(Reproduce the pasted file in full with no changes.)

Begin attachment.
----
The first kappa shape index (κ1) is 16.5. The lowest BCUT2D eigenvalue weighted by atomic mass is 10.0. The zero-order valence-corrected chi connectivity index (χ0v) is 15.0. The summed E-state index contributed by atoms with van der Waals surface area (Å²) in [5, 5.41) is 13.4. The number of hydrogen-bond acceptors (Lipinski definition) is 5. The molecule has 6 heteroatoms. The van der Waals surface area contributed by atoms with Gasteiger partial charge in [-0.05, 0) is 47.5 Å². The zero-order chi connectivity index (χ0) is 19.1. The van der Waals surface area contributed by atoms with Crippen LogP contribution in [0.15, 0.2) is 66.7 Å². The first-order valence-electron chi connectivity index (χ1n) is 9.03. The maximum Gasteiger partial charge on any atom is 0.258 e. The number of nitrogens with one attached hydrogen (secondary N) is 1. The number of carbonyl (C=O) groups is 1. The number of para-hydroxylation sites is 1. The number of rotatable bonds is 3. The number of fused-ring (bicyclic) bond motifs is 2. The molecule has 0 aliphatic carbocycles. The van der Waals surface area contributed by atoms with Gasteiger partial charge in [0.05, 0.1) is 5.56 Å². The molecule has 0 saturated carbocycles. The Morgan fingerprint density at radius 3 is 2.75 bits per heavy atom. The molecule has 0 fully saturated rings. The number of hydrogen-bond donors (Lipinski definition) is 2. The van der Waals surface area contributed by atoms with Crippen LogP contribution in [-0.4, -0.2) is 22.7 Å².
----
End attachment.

The first kappa shape index (κ1) is 16.5. The lowest BCUT2D eigenvalue weighted by atomic mass is 10.0. The zero-order valence-corrected chi connectivity index (χ0v) is 15.0. The summed E-state index contributed by atoms with van der Waals surface area (Å²) in [5, 5.41) is 13.4. The number of hydrogen-bond acceptors (Lipinski definition) is 5. The molecule has 6 heteroatoms. The van der Waals surface area contributed by atoms with Gasteiger partial charge in [-0.05, 0) is 47.5 Å². The zero-order chi connectivity index (χ0) is 19.1. The van der Waals surface area contributed by atoms with Crippen LogP contribution in [0.15, 0.2) is 66.7 Å². The first-order valence-electron chi connectivity index (χ1n) is 9.03. The maximum Gasteiger partial charge on any atom is 0.258 e. The number of nitrogens with one attached hydrogen (secondary N) is 1. The number of carbonyl (C=O) groups is 1. The number of para-hydroxylation sites is 1. The number of rotatable bonds is 3. The number of fused-ring (bicyclic) bond motifs is 2. The molecule has 0 aliphatic carbocycles. The van der Waals surface area contributed by atoms with Gasteiger partial charge in [0.05, 0.1) is 5.56 Å². The molecule has 0 saturated carbocycles. The Morgan fingerprint density at radius 3 is 2.75 bits per heavy atom. The molecule has 0 fully saturated rings. The number of hydrogen-bond donors (Lipinski definition) is 2. The van der Waals surface area contributed by atoms with Crippen LogP contribution in [-0.4, -0.2) is 22.7 Å².